ecosemiotics main ideas and current developments n.
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  1. ECOSEMIOTICS: MAIN IDEAS AND CURRENT DEVELOPMENTS Kalevi Kull, Timo Maran Department of Semiotics, University of Tartu

  2. Towards the ecosemiotic paradigm • Hybrid nature of research objects • Contact areas of ecology and semiotics (e.g. cybernetics and G. Bateson) • Story of the concept: ecosemiotics (W. Nöth 1996), semiotic ecology (A. Lang 1993), Ökosemiose (G. Tembrock 1997) • Conferences and thematic issues: Zeitschrift für Semiotik 15-1/2 (1993), 18-1 (1996), Sign Systems Studies 29.1 (2001)

  3. Defining ecosemiotics • W. Nöth (1996): Ecosemiotics is semiotics of habitat, the aim of which “is the study of the semiotic interrelations between organisms and their environment”. • K. Kull (1998): Ecosemiotics is “a part of the semiotics of culture, which investigates human relationships to nature which have a semiosic (sign-mediated) basis”.

  4. Defining ecosemiotics • W. Nöth (2001): Ecosemiotics includes cultural and biological ecosemiotics. • Cultural ecosemiotics proceeds from semiology and structuralism (C. Lévi-Strauss, J. Lotman, U. Eco, A.J. Greimas) and investigates to what extent nature is interpreted from a cultural perspective and to what extent various cultures interpret the same natural phenomena differently. • Biological ecosemiotics proceeds from the tradition of general semiotics (Ch.S. Peirce, Ch. Morris, Th. A. Sebeok) and treats semiosic processes in living nature as phenomena in their own right.

  5. Aim of this presentation ... • To propose a wider synthesis of ecosemiotics that would cover different approaches but at the same time retain paradigmatic integrity of the field. • Reasons for developing such a synthesis: (1) existence of common theoretical framework would stimulate the development of the field; (2) the concept of ecosemiotics is used in various contexts and narrow theoretical description would be non-effective; (3) a practical need for a paradigm that could handle hybrid research objects.

  6. Seven key principles of ecosemiotics (1) The structure of ecological communities is based on semiosic bonds. (2) Changing sign can change the existing order. All living organisms change their environment on the basis of their own images. (3) Semiosis regulates ecosystem. Meaning-making both stabilizes and destabilizes it. (4) Human symbolic semiosis (with its capacity of decontextualization) and environmental degradation are deeply related.

  7. (5) Energetically and biogeochemically, culture is a part of an ecosystem. Semiotically, culture is both a part and a metalevel of the semiosic ecological network. (6) Narrative description is inadequate for the description of ecological semiosis. (7) The concept of culture would be incomplete without an ecological dimension. A theory of culture would be incomplete without the ecosemiotic aspect.

  8. Applications of ecosemiotics: example 1 • Eco-field model (A. Farina 2004, 2006) is based on Uexküll’sUmwelt theory.Itdescribes landscape from the perspective of an animal subject. • Eco-field should be understood as “the physical (ecological) space and the associated abiotic and biotic characters that are perceived by a species when a functional trait is active. [...] The eco-field can be considered the interference space in which the mechanisms for collecting, concentrating, stocking, preserving and manipulating energy are active.”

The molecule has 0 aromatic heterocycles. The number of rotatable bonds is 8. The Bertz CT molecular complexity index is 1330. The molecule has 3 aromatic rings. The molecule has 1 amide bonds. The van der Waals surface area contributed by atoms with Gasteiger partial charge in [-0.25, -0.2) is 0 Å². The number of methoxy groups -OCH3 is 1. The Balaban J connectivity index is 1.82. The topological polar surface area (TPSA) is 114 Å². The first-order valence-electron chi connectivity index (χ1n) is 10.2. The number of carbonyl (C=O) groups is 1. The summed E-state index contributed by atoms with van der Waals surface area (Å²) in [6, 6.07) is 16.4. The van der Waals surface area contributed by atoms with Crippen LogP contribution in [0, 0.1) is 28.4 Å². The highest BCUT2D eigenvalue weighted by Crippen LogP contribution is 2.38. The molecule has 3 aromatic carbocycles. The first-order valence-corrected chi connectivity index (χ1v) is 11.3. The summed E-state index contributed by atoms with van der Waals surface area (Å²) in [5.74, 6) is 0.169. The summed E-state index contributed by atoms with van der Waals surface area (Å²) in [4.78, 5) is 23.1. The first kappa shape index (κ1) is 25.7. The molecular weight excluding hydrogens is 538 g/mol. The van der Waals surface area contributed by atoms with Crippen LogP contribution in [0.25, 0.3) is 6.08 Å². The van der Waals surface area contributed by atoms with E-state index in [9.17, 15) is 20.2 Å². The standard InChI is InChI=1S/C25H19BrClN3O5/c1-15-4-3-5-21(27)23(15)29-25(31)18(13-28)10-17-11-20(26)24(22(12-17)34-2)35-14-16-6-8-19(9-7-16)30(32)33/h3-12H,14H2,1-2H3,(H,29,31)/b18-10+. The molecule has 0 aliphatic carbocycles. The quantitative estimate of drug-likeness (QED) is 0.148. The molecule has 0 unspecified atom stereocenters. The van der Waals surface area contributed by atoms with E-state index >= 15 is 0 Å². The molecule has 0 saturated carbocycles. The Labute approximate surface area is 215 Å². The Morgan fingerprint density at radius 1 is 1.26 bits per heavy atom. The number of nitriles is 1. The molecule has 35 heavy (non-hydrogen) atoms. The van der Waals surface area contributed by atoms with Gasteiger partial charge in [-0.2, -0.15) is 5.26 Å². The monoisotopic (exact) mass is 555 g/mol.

9. Applications of ecosemiotics: example 1 • Such method allows modeling of landscape use by different species (both animals and human) and bringing out conflicts in this. Regarding Iberian lynx (Lynx pardinus), Almo Farina writes: “an unprecedented spread of man-made barriers reduce connectivity between sub-populations preventing the explorative behaviour of such large organisms. The survivorship of the lynx is not a simple matter of prey biomass availability […], but is the result of the low score of different eco-fields that become rare in the Iberian region”. • Based on the general idea of this presentation, eco-field can be considered a unit of interaction between the animal subject and the environment.Eco-field has both specific meaning content and spatial localization.

  10. Applications of ecosemiotics: example 2 • For ecocritical studies ecosemiotics can provide aholistic perspective that integrates in one framework descriptions of semiotic processes in animals and their representations in culture. • I made a study in 2006 on three books of nature writing where I focused on representations of communication between different species: F. Jüssi „Jäälõhkuja” (Icebreaker, 1986); R. Kuresoo „Loodus on lähedal” (Nature is Near, 2001); P. Ernits „Mõned mu naabrid” (Some of My Neighbours, 2003).

  11. Applications of ecosemiotics: example 2 • From this analysis, the following conclusions could be drawn:1. Descriptions of the communicative encounters between humans and animals are common in all three books.2. Messages sent and received in the communication include also physical contact or activities meaningful to the receiver.3. Relations that lead to the communicative encounter are diverse (symbiotic, social, or sexual relationships, etc.).4. Communicative relations often originate in the use of the same physical environment.5. There are noticeable differences in the strategies authors use to transfer the meaning of animal vocalizations into human language. • Altogether, the analysis identified different possibilities to convey animal semiosic activities in literary texts.

  12. Applications of ecosemiotics • These two studies demonstrate possible applications of the ecosemiotic paradigm. There is potential for different types of practical research in the methodological framework of ecosemiotics, although hybrid objects that connect culture and nature semiotically are probably most suitable.

  13. Thank you !